The constitution of 1879, article I, section 14, provides that: "Private property shall not be taken or damaged for public use without just compensation having been first made to, or paid into, court for the owner." Prior to the adoption of this constitution it was held that an abutting owner was not entitled to compensation for any injury to his property resulting from a lawful change in the grade of the street fronting thereon; but in Reardon v. San Francisco , 66 Cal. 492, it was held that this provision of the constitution gave to him a remedy that he did not previously have, and authorized a recovery for such indirect or consequential damage to his property as he might sustain over and above that sustained by him in common with other abutters or the public in general. This provision does not exist in the constitution of many of the states, and it is only within a few years that it has been incorporated into the constitution of any state. Hence, the opinions of courts in other states which were rendered at a time when no such rule of law existed are inapplicable, and apt to be misleading in their reasoning. The constitution does not, however, authorize a remedy for every diminution in the value of property that is caused by a public improvement. The damage for which compensation is to be made is a damage to the property itself, and does not include a mere infringement of the owner's personal pleasure or enjoyment. Merely rendering private property less desirable for certain purposes, or even causing personal annoyance or discomfort in its use, will not constitute the damage contemplated by the constitution; but the property itself must suffer some diminution in substance, or be rendered intrinsically less valuable by reason of the public use. The erection of a county jail or a county hospital may impair the comfort or pleasure of the residents in that vicinity, and to that extent render the property less desirable, and even less salable, but this is not an injury to the property itself so much as an influence affecting its use for certain purposes; but whenever the enjoyment by the plaintiff of some right in reference to his property is interfered with, and thereby the property itself is made intrinsically less valuable, he has suffered a damage for which he is entitled to compensation.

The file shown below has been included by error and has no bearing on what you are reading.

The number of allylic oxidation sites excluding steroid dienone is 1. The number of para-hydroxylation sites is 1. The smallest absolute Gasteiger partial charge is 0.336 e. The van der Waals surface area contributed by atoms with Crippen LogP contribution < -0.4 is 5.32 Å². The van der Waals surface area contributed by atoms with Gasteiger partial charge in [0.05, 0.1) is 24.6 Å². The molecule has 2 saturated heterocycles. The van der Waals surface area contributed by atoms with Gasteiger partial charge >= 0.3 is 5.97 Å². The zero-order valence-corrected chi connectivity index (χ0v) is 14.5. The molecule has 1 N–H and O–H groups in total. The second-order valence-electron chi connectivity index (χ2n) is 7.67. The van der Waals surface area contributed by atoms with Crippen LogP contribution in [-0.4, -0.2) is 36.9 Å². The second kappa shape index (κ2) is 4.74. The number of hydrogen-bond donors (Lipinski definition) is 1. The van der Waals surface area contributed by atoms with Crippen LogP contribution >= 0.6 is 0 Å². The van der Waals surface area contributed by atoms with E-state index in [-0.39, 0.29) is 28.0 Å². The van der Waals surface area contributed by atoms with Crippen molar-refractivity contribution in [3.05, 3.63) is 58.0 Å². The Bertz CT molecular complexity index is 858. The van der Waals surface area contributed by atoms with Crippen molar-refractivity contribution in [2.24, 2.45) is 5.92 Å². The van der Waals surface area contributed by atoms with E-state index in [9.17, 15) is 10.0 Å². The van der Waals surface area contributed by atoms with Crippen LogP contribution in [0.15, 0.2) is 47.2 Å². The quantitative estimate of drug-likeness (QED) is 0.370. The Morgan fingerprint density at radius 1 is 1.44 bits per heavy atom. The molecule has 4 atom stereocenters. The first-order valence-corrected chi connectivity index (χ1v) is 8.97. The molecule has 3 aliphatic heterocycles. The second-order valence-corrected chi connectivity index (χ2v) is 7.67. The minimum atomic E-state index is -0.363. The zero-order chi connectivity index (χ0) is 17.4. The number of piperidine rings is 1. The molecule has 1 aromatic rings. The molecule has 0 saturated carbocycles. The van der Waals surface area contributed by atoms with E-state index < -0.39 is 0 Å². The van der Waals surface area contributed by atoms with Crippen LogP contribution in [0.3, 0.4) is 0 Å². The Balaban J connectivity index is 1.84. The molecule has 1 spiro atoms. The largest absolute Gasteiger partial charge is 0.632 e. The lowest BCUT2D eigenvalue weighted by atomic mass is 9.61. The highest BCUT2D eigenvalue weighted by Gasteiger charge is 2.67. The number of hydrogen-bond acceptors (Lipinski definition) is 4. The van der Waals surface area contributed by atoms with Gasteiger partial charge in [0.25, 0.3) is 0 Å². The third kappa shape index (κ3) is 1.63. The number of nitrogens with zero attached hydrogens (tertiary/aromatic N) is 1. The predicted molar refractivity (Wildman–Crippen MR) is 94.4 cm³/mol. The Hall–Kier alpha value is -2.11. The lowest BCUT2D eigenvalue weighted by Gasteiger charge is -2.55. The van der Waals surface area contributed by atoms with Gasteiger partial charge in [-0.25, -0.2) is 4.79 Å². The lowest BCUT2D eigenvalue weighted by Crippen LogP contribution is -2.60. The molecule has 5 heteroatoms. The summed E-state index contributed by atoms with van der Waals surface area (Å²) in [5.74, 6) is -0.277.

The right of the owner of a city lot to the use of the street adjacent thereto is property which cannot be taken from him for public use without compensation; and any act by which this right is impaired is to that extent a damage to his property. When a city subdivides a tract of land of which it is the owner into blocks and streets, and sells the same, it thereby dedicates the streets to public use, and the purchaser of one of those lots acquires an easement in the street fronting upon his lot, for the purposes of ingress and egress, which attaches to the lot, and in which he has a right of property as fully as in the lot itself; and any subsequent act of the municipality by which that easement is destroyed or substantially impaired, for the benefit of the public, is a damage to the lot itself, within the meaning of the constitutional provision, for which he is entitled to compensation. Such easement is a right of property incident to the lot itself, and any damage sustained by the owner in its destruction or impairment is a damage peculiar to himself and independent of any damage sustained by the public generally. For the purpose of determining this damage, it is immaterial whether he has the fee in the street or only an easement for its use. In either case it is property, for an injury to which he is entitled to relief. (City of Denver v. Bayer, 7 Col. 113; Rude v. City of St. Louis , 93 Mo. 413; Hobson v. Philadelphia , 150 Pa. St. 595; Schaufele v. Doyle , 86 Cal. 107.) Rigney v. City of Chicago , 102 Ill. 64, is a leading case on this subject. In that case the fee of the streets was in the city, and the city had constructed a bridge or viaduct on a public street intersecting the street on which the plaintiff's lot fronted, and about two hundred and twenty feet distant from his lot, thus interfering with his access to that street, except by means of a flight of stairs; and his premises were thereby damaged and depreciated in value. The court held that the injury sustained by him in the prevention and impairment of free access to his lot was a damage for which the constitution gave him a right of recovery, and that in order to recover for the damage which private property had sustained for public use, "it is sufficient if there is a direct physical obstruction or injury to the right of user or enjoyment, by which the owner sustains some special pecuniary damage in excess of that sustained by the public generally, which by the common law would, in the absence of any constitutional or statutory provisions, give a [37 P. 752] right of action." The supreme court of the United States gave the same construction to that provision in the constitution of Illinois, in Chicago v. Taylor , 125 U.S. 161. Similar principles have been enunciated in other states whose constitution contains this provision. (City of Denver v. Bayer, 7 Col. 113; Sheehy v. Kansas City Cable Co ., 94 Mo. 574; 4 Am. St. Rep. 396; Hatch v. Tacoma etc. R. R. Co ., 6 Wash. 1; City of Atlanta v. Green , 67 Ga. 386; Lowe v. City of Omaha, 33 Neb. 587; Johnson v. Parkersburg, 16 W.Va. 402; 37 Am. Rep. 779; Hot Springs R. R. Co. v. Williamson , 45 Ark. 429; Gulf etc. R. R. Co. v. Eddins, 60 Tex. 656; Gulf etc. Ry. Co. v. Fuller, 63 Tex. 467.)